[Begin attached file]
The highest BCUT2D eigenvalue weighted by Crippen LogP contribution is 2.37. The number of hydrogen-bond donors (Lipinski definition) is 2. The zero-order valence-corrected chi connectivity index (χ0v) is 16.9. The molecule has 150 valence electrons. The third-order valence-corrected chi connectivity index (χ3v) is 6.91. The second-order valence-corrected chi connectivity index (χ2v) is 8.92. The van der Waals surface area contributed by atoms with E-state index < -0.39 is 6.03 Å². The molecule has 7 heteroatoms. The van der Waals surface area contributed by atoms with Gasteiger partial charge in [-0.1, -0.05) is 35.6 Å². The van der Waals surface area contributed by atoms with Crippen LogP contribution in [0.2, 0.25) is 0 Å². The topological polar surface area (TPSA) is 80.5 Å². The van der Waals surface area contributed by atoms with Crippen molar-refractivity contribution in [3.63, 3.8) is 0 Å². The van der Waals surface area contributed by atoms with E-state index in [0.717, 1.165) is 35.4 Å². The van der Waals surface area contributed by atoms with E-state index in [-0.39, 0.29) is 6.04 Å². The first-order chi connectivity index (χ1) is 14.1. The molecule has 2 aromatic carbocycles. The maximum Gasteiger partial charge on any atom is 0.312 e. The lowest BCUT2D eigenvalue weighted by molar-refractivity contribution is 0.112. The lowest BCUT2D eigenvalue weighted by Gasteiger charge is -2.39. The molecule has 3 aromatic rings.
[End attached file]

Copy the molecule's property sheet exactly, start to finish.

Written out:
The highest BCUT2D eigenvalue weighted by Crippen LogP contribution is 2.37. The number of hydrogen-bond donors (Lipinski definition) is 2. The zero-order valence-corrected chi connectivity index (χ0v) is 16.9. The molecule has 150 valence electrons. The third-order valence-corrected chi connectivity index (χ3v) is 6.91. The second-order valence-corrected chi connectivity index (χ2v) is 8.92. The van der Waals surface area contributed by atoms with E-state index < -0.39 is 6.03 Å². The molecule has 7 heteroatoms. The van der Waals surface area contributed by atoms with Gasteiger partial charge in [-0.1, -0.05) is 35.6 Å². The van der Waals surface area contributed by atoms with Crippen LogP contribution in [0.2, 0.25) is 0 Å². The topological polar surface area (TPSA) is 80.5 Å². The van der Waals surface area contributed by atoms with Crippen molar-refractivity contribution in [3.63, 3.8) is 0 Å². The van der Waals surface area contributed by atoms with E-state index in [0.717, 1.165) is 35.4 Å². The van der Waals surface area contributed by atoms with E-state index in [-0.39, 0.29) is 6.04 Å². The first-order chi connectivity index (χ1) is 14.1. The molecule has 2 aromatic carbocycles. The maximum Gasteiger partial charge on any atom is 0.312 e. The lowest BCUT2D eigenvalue weighted by molar-refractivity contribution is 0.112. The lowest BCUT2D eigenvalue weighted by Gasteiger charge is -2.39. The molecule has 3 aromatic rings.